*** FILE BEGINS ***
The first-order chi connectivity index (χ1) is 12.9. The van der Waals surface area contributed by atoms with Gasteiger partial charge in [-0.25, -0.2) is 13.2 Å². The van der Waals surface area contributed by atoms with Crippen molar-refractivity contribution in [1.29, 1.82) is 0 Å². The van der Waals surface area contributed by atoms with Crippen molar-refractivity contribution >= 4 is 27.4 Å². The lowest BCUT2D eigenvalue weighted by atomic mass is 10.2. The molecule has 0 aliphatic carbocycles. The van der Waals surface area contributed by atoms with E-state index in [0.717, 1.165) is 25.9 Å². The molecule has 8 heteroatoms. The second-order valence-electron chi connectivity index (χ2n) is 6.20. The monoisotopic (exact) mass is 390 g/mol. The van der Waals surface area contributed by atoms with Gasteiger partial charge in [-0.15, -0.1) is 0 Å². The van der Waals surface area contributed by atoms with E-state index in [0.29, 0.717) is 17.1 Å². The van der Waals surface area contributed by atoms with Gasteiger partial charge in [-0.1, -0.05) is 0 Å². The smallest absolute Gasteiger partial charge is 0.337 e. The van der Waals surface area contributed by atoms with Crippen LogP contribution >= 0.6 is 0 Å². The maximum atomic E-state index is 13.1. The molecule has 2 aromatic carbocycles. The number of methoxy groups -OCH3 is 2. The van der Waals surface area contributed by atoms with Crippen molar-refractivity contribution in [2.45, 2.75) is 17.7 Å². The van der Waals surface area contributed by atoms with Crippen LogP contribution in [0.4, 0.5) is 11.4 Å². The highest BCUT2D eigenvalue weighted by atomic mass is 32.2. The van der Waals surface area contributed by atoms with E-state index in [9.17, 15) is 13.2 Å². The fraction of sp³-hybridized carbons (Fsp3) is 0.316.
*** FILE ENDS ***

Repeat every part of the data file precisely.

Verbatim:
The first-order chi connectivity index (χ1) is 12.9. The van der Waals surface area contributed by atoms with Gasteiger partial charge in [-0.25, -0.2) is 13.2 Å². The van der Waals surface area contributed by atoms with Crippen molar-refractivity contribution in [1.29, 1.82) is 0 Å². The van der Waals surface area contributed by atoms with Crippen molar-refractivity contribution >= 4 is 27.4 Å². The lowest BCUT2D eigenvalue weighted by atomic mass is 10.2. The molecule has 0 aliphatic carbocycles. The van der Waals surface area contributed by atoms with E-state index in [0.717, 1.165) is 25.9 Å². The molecule has 8 heteroatoms. The second-order valence-electron chi connectivity index (χ2n) is 6.20. The monoisotopic (exact) mass is 390 g/mol. The van der Waals surface area contributed by atoms with Gasteiger partial charge in [-0.15, -0.1) is 0 Å². The van der Waals surface area contributed by atoms with E-state index in [0.29, 0.717) is 17.1 Å². The van der Waals surface area contributed by atoms with Gasteiger partial charge in [-0.1, -0.05) is 0 Å². The smallest absolute Gasteiger partial charge is 0.337 e. The van der Waals surface area contributed by atoms with Crippen LogP contribution >= 0.6 is 0 Å². The maximum atomic E-state index is 13.1. The molecule has 2 aromatic carbocycles. The number of methoxy groups -OCH3 is 2. The van der Waals surface area contributed by atoms with Crippen molar-refractivity contribution in [2.45, 2.75) is 17.7 Å². The van der Waals surface area contributed by atoms with Crippen LogP contribution in [0.4, 0.5) is 11.4 Å². The highest BCUT2D eigenvalue weighted by atomic mass is 32.2. The van der Waals surface area contributed by atoms with E-state index in [9.17, 15) is 13.2 Å². The fraction of sp³-hybridized carbons (Fsp3) is 0.316.